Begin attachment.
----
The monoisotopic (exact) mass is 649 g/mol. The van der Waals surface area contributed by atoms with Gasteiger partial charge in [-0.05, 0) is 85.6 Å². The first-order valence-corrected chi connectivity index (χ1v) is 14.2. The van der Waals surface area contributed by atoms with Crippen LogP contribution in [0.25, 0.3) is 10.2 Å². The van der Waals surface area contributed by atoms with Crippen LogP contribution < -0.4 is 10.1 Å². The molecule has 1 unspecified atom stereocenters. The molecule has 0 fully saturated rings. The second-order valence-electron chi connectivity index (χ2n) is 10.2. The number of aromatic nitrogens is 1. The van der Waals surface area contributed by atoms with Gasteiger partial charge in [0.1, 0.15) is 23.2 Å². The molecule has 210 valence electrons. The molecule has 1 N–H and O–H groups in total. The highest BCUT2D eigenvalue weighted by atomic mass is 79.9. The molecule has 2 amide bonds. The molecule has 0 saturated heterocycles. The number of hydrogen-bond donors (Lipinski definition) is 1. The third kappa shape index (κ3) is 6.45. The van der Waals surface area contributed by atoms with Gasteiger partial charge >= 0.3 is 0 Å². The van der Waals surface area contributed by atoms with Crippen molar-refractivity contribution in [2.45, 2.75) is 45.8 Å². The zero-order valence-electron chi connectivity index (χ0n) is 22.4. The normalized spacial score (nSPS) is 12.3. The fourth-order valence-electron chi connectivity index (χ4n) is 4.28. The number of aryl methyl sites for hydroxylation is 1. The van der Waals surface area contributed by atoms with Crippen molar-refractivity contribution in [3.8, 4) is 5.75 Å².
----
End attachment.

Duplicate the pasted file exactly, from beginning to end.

The monoisotopic (exact) mass is 649 g/mol. The van der Waals surface area contributed by atoms with Gasteiger partial charge in [-0.05, 0) is 85.6 Å². The first-order valence-corrected chi connectivity index (χ1v) is 14.2. The van der Waals surface area contributed by atoms with Crippen LogP contribution in [0.25, 0.3) is 10.2 Å². The van der Waals surface area contributed by atoms with Crippen LogP contribution < -0.4 is 10.1 Å². The molecule has 1 unspecified atom stereocenters. The molecule has 0 fully saturated rings. The second-order valence-electron chi connectivity index (χ2n) is 10.2. The number of aromatic nitrogens is 1. The van der Waals surface area contributed by atoms with Gasteiger partial charge in [0.1, 0.15) is 23.2 Å². The molecule has 210 valence electrons. The molecule has 1 N–H and O–H groups in total. The highest BCUT2D eigenvalue weighted by atomic mass is 79.9. The molecule has 2 amide bonds. The molecule has 0 saturated heterocycles. The number of hydrogen-bond donors (Lipinski definition) is 1. The third kappa shape index (κ3) is 6.45. The van der Waals surface area contributed by atoms with Gasteiger partial charge >= 0.3 is 0 Å². The van der Waals surface area contributed by atoms with Crippen molar-refractivity contribution in [2.45, 2.75) is 45.8 Å². The zero-order valence-electron chi connectivity index (χ0n) is 22.4. The normalized spacial score (nSPS) is 12.3. The fourth-order valence-electron chi connectivity index (χ4n) is 4.28. The number of aryl methyl sites for hydroxylation is 1. The van der Waals surface area contributed by atoms with Crippen molar-refractivity contribution in [3.8, 4) is 5.75 Å².